Last month, the world marveled over photos of a "lost" tribe in Brazil shooting arrows at a passing plane. Who were these people covered in black, red and orange paint? And how could they be completely ignorant of modern society?
Now, however, according to a recent article in the British newspaper The Guardian, the Brazilian official who took the photos, José Carlos dos Reis Meirelles, admitted that he has been studying the group for more than two decades and that the "chance" meeting was no accident.
"When we think we might have found an isolated tribe, a sertanista like me walks in the forest for two or three years to gather evidence and we mark it in our [global positioning system]. We then map the territory the Indians occupy and we draw that protected territory without making contact with them. And finally we set up a small outpost where we can monitor their protection," Meirelles told Al-Jazeera, according to the Guardian.
The Brazilian government released the photos, which were shot in late April and early May, at the end of last month. Taken from a plane passing overhead, the photos show several nearly-naked Indians painted head to toe and brandishing bows and arrows.
In September 2007, scientists spotted members of what they believed to be the Mascho Piro tribe in Peru while looking for evidence of illegal logging.
Survival International, the indigenous rights group that pushed the photos to media outlets, disputes the article's characterization of the photos and the tribe as a hoax.
"The [Guardian] article claims to 'reveal' that the tribe photographed was neither 'lost' nor 'unknown.' The reality is that neither Survival nor the Brazilian government claimed they were," Survival International's director Stephen Corry said Tuesday in a statement. "When Survival published the photos, we quoted [Meirelles], the Brazilian official who released them, saying, 'We did the overflight to show their houses, to show they are there…' As Mr Meirelles said when the Brazilian government released the photos, the Indians' territory has been monitored for 20 years."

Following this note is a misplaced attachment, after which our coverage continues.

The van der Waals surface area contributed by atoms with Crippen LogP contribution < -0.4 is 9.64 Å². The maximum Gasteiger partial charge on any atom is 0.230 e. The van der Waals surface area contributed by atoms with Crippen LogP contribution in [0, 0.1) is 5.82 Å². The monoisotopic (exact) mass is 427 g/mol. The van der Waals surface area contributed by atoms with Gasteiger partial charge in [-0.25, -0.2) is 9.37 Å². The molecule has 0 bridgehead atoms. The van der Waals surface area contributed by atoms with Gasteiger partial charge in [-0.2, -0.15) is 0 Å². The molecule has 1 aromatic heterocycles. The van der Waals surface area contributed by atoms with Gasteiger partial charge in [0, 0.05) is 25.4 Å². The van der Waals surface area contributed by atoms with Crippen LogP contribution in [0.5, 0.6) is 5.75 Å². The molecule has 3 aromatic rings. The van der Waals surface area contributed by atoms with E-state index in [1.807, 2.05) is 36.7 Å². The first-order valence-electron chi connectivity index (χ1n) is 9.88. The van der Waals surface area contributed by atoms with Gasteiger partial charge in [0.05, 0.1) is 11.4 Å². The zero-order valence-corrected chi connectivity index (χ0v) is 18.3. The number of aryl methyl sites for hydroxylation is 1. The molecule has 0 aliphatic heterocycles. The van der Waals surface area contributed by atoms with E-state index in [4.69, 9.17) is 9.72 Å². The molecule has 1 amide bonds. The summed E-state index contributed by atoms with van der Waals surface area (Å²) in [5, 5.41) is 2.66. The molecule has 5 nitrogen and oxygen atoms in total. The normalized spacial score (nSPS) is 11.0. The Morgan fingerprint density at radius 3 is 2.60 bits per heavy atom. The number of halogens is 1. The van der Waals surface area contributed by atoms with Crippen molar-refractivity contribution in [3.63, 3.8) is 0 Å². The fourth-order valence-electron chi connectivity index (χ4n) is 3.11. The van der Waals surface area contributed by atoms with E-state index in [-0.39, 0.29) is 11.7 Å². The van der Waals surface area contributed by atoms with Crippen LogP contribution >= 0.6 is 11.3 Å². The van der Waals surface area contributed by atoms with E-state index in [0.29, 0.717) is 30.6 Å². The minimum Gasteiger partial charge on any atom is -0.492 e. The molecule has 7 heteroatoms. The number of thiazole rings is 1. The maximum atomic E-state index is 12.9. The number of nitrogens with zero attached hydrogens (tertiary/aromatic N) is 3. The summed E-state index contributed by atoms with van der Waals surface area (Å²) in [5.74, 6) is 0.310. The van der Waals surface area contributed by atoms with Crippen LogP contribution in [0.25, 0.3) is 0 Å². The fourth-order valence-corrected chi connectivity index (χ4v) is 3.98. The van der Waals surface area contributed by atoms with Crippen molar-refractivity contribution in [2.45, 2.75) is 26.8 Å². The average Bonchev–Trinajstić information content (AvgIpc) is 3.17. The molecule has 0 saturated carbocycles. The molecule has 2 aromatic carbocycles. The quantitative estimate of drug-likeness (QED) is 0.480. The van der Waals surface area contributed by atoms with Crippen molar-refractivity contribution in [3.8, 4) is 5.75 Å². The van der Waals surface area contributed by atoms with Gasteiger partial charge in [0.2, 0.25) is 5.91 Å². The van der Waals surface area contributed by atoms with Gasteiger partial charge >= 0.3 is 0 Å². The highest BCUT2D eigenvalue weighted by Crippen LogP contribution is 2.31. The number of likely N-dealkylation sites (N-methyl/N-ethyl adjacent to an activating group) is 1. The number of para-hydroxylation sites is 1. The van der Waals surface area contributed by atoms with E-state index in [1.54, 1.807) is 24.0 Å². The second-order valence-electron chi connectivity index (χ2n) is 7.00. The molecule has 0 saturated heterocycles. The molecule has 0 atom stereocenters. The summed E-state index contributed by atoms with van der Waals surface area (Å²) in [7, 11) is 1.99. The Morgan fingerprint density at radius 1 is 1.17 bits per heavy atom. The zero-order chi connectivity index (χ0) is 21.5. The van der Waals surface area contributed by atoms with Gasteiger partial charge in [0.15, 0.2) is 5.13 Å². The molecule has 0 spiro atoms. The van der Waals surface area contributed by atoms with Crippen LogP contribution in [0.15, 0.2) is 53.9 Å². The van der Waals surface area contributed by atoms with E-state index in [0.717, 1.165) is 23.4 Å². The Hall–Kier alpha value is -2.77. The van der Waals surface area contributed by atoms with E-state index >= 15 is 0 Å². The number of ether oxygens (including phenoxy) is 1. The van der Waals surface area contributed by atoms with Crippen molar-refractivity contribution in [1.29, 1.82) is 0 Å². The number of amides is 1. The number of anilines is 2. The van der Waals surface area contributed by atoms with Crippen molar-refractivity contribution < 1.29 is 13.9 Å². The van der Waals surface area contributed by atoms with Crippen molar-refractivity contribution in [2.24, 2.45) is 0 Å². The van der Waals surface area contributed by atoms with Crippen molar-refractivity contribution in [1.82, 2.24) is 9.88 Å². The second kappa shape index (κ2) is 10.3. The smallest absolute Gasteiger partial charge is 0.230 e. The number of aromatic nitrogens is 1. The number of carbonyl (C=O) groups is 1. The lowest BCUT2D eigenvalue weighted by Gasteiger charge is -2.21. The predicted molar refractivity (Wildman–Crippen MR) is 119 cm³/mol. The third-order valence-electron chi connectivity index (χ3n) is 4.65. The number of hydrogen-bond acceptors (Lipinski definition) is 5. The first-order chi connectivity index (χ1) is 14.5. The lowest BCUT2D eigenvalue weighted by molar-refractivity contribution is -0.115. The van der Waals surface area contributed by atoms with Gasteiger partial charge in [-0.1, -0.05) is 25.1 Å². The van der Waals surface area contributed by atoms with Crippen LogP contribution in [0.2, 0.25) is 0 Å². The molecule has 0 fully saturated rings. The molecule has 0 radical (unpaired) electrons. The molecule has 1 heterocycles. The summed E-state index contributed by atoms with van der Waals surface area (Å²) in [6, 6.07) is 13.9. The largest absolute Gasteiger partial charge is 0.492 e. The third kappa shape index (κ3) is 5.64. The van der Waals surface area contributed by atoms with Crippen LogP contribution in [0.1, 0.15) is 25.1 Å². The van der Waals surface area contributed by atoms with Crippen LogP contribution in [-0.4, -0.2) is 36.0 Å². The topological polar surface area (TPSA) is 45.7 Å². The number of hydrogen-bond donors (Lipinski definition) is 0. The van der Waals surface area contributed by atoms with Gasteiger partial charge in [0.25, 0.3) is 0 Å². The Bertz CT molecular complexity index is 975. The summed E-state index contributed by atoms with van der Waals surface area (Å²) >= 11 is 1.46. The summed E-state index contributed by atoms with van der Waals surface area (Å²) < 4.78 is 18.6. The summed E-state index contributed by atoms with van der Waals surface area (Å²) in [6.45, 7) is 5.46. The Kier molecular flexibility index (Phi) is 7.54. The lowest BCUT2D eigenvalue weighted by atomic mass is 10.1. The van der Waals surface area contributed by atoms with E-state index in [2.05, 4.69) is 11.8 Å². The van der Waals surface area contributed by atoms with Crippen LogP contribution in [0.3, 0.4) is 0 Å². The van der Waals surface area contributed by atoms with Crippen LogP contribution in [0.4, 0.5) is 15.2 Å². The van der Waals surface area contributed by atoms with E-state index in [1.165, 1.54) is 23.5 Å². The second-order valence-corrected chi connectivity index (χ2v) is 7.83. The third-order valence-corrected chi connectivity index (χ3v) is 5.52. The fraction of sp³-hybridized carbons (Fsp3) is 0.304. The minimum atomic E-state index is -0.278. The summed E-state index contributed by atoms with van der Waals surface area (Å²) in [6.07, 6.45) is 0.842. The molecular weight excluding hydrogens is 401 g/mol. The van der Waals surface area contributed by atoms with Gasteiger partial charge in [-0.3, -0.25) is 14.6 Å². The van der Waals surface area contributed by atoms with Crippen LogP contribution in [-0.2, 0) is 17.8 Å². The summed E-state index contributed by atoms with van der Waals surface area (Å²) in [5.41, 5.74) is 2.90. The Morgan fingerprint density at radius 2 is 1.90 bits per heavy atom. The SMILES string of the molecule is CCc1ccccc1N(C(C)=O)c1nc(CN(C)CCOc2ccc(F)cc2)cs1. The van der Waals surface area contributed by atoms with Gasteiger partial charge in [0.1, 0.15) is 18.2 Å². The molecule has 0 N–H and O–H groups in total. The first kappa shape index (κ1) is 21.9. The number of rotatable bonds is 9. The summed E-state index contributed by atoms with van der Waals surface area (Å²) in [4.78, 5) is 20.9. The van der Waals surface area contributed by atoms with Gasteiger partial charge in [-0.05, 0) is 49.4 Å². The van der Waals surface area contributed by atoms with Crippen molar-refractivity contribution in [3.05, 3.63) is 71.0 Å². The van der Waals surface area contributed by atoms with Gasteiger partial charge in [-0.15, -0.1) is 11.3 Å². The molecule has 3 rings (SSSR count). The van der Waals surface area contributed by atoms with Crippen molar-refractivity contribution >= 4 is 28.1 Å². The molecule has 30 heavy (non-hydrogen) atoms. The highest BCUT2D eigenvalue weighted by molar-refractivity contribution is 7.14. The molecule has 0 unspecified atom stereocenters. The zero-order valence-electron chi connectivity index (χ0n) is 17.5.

"'What is, and remains, true, is that so far as is known these Indians have no peaceful contact with outsiders," Corry continued. "The publication of the pictures has pushed the Peruvian government into investigating their plight, a huge step forward given that just a few months ago Peru's President publicly questioned whether uncontacted Indians exist at all."
According to anthropologists and activists, instead of being "lost," the group is one of many in the Amazon that have chosen isolation as development encroaches upon the land that Indians have called home for centuries.
This wasn't the first time that a so-called "lost tribe" was spotted from the air. In September 2007, scientists spotted members of what they believed to be the Mascho Piro tribe in Peru while looking for evidence of illegal logging. Survival International estimates that there are more than 100 uncontacted groups in the world and about 60 in the Amazon.
Others argue that there's no definable number. "That's a number pulled out of almost thin air," said Beth Conklin, an associate professor of anthropology at Vanderbilt University who works with the Wari' group in western Brazil. "There certainly are a number of groups in several specific areas. No one knows how many people, how many different groups there are."